Not yet in the clinic, Pardes Bio’s Covid-19 pill still fills in Foresite’s blank check


The list of authorized Covid-19 medications includes a lot of drugs that are injected or infused, formulations that aren’t ideal for outpatient use. Pardes Biosciences is developing an antiviral drug in pill form. The company is still in the preclinical-stage of development, but the startup’s approach and its veteran leadership have drawn the interest of a blank check company, which has reached a merger deal that takes Pardes public and infuses it with $276 million.

Pardes is merging with FS Development Corp. II, a special purpose acquisition company (SPAC) sponsored by Foresite Capital, the companies announced Tuesday. When the deal closes, the combined entity will keep the Pardes Biosciences name. The new company also expects to have a new Nasdaq stock symbol: “PRDS.”

The lead drug candidate of Carlsbad, California-based Pardes is PBI-0451, a protease inhibitor. This class of drugs block proteases, enzymes that are key to viral replication. Protease inhibitors have already reached the market for treating HIV and hepatitis C. Pardes developed its drug to target SARS-CoV-2 main protease (Mpro), an enzyme that the novel coronavirus requires early in its life cycle. This enzyme is a good target because it isn’t found in humans, so blocking it is less likely to cause adverse effects.

This protease is also “highly conserved,” which means it doesn’t change much even as the novel coronavirus mutates. That means PBI0451’s targeting of Mpro should continue to be effective against current variants and new ones that emerge. Furthermore, Mpro is required for every known coronavirus, giving the Pardes drug the potential to treat coronavirus infections beyond Covid-19.

Pardes isn’t the only company developing a protease inhibitor for Covid-19. Pfizer has reached Phase 1 testing for its oral antiviral drug, PF-07321332. That drug targets a protease called SARS-CoV-2 3CL. In addition to Covid-19, Pfizer has said its drug candidate has shown activity against other coronaviruses in lab tests, suggesting that it too could become a tool to address future coronavirus threats.

Pardes is led by CEO Uri Lopatin, whose experience includes leading the hepatitis B virus programs at Gilead Sciences and Roche. He was also a founder and chief medical officer of Assembly Pharmaceuticals, which later became Assembly Biosciences. Lopatin was not available for comment. Chief Scientific Officer Lee Arnold is another Assembly Biosciences alum; Chief Development Officer Brian Kearney is a 21-year veteran of Gilead Sciences.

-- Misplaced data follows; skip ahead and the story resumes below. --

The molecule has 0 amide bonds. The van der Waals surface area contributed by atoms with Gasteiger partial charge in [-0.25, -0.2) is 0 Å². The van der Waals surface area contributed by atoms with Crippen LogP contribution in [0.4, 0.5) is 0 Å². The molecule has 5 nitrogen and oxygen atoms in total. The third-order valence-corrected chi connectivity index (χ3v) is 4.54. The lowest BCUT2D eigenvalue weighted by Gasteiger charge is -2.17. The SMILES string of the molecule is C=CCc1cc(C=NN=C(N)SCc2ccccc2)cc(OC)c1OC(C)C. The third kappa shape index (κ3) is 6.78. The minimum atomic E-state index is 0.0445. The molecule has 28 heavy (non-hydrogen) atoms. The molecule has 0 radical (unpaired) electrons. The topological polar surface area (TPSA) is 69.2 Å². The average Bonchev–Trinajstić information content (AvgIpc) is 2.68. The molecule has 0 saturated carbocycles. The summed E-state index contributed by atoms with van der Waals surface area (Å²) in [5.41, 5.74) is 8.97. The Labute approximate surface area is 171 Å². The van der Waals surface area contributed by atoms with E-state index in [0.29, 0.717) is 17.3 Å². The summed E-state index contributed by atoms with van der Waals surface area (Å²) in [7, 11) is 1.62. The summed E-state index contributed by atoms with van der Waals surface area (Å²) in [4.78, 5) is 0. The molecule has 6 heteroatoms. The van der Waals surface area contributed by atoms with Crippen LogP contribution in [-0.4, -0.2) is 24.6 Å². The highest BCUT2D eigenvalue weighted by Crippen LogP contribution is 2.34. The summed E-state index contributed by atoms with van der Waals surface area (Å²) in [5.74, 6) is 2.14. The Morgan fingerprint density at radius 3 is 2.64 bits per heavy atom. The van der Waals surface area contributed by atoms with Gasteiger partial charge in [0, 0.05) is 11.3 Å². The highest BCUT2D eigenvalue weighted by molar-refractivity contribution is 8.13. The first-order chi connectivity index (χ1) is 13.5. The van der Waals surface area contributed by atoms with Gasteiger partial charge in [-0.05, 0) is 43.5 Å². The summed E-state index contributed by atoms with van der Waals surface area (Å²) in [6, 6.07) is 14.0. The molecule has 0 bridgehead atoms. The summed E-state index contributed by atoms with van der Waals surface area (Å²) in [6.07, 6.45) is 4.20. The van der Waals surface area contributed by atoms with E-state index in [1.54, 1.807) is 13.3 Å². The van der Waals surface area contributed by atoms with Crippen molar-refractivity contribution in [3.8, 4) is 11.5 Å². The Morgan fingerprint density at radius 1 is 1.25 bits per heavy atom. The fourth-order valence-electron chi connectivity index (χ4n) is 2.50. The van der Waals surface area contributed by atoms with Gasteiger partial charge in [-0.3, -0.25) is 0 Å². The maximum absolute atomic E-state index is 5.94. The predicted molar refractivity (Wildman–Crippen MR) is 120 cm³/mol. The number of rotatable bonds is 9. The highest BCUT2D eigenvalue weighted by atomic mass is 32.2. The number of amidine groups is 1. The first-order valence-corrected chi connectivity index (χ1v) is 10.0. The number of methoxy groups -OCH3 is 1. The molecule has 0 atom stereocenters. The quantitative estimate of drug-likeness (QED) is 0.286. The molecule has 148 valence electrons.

Until Tuesday, Pardes kept a fairly low profile. The startup launched in February 2020, according to an investor presentation. Ten months later, the company nominated PBI-0451 as its Covid-19 drug candidate. In February of this year, Pardes quietly raised a $52 million Series A round of financing. The company is currently doing the preclinical research to support the filing of an investigational new drug application. Pardes said in the presentation that clinical studies are expected to begin in the first quarter of next year evaluating PBI-0451 as a treatment for Covid-19. Concurrently, the company plans a separate Phase 3 study testing the drug in Covid-19 prevention.

Pardes isn’t a one-drug biotech. The company’s pipeline includes a second-generation coronavirus drug that is currently preclinical, the presentation shows. Pardes is developing drugs to treat other, non-coronavirus infections. The company also has undisclosed programs for inflammation and oncology in the discovery stage.

The SPAC merger will bring Pardes $201.2 million, the cash balance in FS Development Corp. II’s account. In conjunction with the merger, a group of investors have agreed to purchase shares in the company valued at $75 million. Those investors include Foresite Capital, RA Capital Management, Frazier Life Sciences, funds and accounts advised by T. Rowe Price Associates, GMF Capital LLC, EcoR1 Capital, Monashee Investment Management LLC, and Gilead Sciences.

Foresite Capital has been spreading its Covid-19 therapy bets. The firm is also an investor in Adagio Therapeutics, a Waltham, Massachusetts-based company developing antibody drugs for treating and preventing infection from SARS-CoV-2 and its variants, as well as other coronaviruses.

Pardes’s current cash balance is $42.2 million, so the deal will leave the company with $318.4 million total. The transaction is expected to close in the third quarter of this year.

Image from Pardes Biosciences investor presentation